Tatham and district in local newspapers


 


The entire contents of the Lancaster Gazette from 1801-94 are now available on-line to Lancashire Libraries ticket holders, searchable by word. Click here to find out how to access this service.

The Lancaster Gazette was Lancaster’s first newspaper and was published by Clark on Market Street. The earliest newspapers date from the 18th century and were usually published on market days, and carried official and private announcements and advertisements (which is why many of them often had the term ‘Advertiser’ in their title) as well as carrying private advertisements and announcements. They tended to rely for local information on official sources for details of corporate affairs, court proceedings, shipping news, etc and on the proprietor or on ‘correspondents’, people who sent in items for publication, sometimes on a regular retainer, sometimes on a fixed sum per line, but often unpaid, so coverage was initially patchy and skewed. They were also an important channel for news on national and international events and regularly recycled information from national papers like The Times (also available on the Lancashire County Libraries website) which had been published from 1785. Taxes on paper and on the press meant that their cover prices were high, so as well as individual readership, public houses and hotels regularly subscribed to papers for their customers to consult, and towns often had ‘reading rooms’, forerunners of public libraries, where people could consult them.

In the heightened political climate of the early 19th century, local papers invariably supported a specific party; in the case of the Gazette it was always the Tories or Conservatives and this needs to be born in mind when reading anything which has a remotely political involvement (including local government). With the expansion of the parliamentary electoral franchise in 1832 to include all occupiers of properties in the borough worth a certain amount (£10 rateable value) per year, and the opening up of local government to democracy with the formation of the Borough (1835) and Poor Law Union (1837), rival papers emerged. The Lancaster Herald was briefly published in 1833-35 followed by the Lancaster Guardian, dedicated to the Liberal cause, from 1837. Further reduction in newspaper and paper duties from the 1850s lowered prices and increased circulation, and encouraged the creation of yet more newspapers such as the Lancaster Observer and Morecambe Chronicle was also published from 1860 to 1944.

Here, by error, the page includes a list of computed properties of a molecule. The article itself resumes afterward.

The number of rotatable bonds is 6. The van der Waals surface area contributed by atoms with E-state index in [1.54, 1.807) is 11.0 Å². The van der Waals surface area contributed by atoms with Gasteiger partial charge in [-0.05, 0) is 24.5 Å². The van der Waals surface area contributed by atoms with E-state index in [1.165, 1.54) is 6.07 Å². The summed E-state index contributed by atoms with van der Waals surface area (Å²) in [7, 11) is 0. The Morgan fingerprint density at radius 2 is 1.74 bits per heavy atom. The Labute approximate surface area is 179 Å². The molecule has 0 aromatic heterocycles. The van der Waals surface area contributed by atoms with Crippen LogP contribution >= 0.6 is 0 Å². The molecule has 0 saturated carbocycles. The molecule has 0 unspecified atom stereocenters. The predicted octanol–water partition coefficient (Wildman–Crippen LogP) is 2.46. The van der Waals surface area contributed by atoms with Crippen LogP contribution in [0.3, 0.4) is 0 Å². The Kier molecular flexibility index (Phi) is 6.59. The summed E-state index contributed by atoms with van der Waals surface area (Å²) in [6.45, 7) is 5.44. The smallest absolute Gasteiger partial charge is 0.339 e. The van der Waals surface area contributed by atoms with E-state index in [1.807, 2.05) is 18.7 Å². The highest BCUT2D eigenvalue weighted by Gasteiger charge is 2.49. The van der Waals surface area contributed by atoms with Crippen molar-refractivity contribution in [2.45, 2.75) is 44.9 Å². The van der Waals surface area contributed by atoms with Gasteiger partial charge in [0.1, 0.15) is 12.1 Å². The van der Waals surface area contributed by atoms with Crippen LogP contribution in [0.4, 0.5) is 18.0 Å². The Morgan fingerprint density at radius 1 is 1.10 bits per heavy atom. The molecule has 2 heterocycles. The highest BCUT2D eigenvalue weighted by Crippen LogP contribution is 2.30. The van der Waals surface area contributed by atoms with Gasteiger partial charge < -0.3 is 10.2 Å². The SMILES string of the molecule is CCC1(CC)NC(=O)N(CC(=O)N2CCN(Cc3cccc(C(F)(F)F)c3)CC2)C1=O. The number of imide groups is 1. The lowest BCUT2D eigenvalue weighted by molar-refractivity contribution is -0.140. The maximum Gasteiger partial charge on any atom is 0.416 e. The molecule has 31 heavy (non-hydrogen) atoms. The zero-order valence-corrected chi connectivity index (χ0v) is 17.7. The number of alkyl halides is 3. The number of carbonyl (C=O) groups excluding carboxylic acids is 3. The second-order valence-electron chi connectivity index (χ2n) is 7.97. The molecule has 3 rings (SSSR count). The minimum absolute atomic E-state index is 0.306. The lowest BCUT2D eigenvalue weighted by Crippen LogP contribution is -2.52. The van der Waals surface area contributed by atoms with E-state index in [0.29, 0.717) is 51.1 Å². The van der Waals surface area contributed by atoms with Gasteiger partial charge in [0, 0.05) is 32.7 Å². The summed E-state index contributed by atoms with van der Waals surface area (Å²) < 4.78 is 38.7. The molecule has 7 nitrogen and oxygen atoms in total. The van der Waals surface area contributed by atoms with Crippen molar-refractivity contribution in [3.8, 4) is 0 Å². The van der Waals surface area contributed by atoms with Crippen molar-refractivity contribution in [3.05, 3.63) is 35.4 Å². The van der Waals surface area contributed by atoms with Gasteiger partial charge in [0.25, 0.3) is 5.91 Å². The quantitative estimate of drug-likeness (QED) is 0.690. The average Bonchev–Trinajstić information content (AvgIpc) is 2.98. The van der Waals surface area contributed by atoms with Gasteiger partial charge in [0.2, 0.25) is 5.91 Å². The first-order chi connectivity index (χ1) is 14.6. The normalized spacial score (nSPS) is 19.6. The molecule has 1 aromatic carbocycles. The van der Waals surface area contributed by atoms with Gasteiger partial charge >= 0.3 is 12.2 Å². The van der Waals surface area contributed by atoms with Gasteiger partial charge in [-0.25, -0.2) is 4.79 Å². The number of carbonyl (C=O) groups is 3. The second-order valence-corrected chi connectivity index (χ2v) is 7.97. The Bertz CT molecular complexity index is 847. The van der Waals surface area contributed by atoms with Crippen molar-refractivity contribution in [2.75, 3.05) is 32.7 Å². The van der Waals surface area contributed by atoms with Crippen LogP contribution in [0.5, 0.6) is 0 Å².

By then local news was much more important since the rail and telegraph network had ensured that national papers could be distributed much more quickly, and newspapers began to employ regular reporters to cover set events such as public meetings, local government, court proceedings etc. ‘Correspondents’ continued to supply a lot of incidental local news on societies, individual activities etc., in the much the same was the internet operates today.